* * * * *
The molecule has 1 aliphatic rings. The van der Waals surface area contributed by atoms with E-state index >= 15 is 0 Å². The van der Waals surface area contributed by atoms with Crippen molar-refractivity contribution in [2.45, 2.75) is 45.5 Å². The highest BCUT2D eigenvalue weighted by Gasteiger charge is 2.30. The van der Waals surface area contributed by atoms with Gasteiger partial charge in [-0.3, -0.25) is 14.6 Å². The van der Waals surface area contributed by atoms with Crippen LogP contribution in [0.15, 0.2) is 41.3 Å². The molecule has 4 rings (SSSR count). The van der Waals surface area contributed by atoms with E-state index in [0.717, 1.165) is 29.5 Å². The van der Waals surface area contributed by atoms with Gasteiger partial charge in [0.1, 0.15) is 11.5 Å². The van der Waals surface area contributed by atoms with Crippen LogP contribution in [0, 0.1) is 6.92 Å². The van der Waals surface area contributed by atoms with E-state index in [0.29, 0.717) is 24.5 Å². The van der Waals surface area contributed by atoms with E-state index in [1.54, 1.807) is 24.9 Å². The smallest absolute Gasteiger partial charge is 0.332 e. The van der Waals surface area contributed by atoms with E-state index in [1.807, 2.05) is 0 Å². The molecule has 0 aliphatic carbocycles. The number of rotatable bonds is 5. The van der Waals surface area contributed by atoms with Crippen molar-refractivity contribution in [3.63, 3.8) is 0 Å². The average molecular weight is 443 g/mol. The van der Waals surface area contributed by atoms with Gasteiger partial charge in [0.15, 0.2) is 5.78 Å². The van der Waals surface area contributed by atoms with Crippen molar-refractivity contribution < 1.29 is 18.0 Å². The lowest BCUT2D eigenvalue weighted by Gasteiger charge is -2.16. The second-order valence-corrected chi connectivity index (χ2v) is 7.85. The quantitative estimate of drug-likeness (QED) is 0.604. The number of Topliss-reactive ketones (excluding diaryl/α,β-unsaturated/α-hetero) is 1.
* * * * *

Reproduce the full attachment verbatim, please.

The molecule has 1 aliphatic rings. The van der Waals surface area contributed by atoms with E-state index >= 15 is 0 Å². The van der Waals surface area contributed by atoms with Crippen molar-refractivity contribution in [2.45, 2.75) is 45.5 Å². The highest BCUT2D eigenvalue weighted by Gasteiger charge is 2.30. The van der Waals surface area contributed by atoms with Gasteiger partial charge in [-0.3, -0.25) is 14.6 Å². The van der Waals surface area contributed by atoms with Crippen LogP contribution in [0.15, 0.2) is 41.3 Å². The molecule has 4 rings (SSSR count). The van der Waals surface area contributed by atoms with E-state index in [0.717, 1.165) is 29.5 Å². The van der Waals surface area contributed by atoms with Gasteiger partial charge in [0.1, 0.15) is 11.5 Å². The van der Waals surface area contributed by atoms with Crippen LogP contribution in [0, 0.1) is 6.92 Å². The van der Waals surface area contributed by atoms with E-state index in [0.29, 0.717) is 24.5 Å². The van der Waals surface area contributed by atoms with E-state index in [1.54, 1.807) is 24.9 Å². The smallest absolute Gasteiger partial charge is 0.332 e. The van der Waals surface area contributed by atoms with E-state index in [1.807, 2.05) is 0 Å². The molecule has 0 aliphatic carbocycles. The number of rotatable bonds is 5. The van der Waals surface area contributed by atoms with Crippen molar-refractivity contribution in [3.63, 3.8) is 0 Å². The average molecular weight is 443 g/mol. The van der Waals surface area contributed by atoms with Gasteiger partial charge in [0.15, 0.2) is 5.78 Å². The van der Waals surface area contributed by atoms with Crippen molar-refractivity contribution < 1.29 is 18.0 Å². The lowest BCUT2D eigenvalue weighted by Gasteiger charge is -2.16. The second-order valence-corrected chi connectivity index (χ2v) is 7.85. The quantitative estimate of drug-likeness (QED) is 0.604. The number of Topliss-reactive ketones (excluding diaryl/α,β-unsaturated/α-hetero) is 1.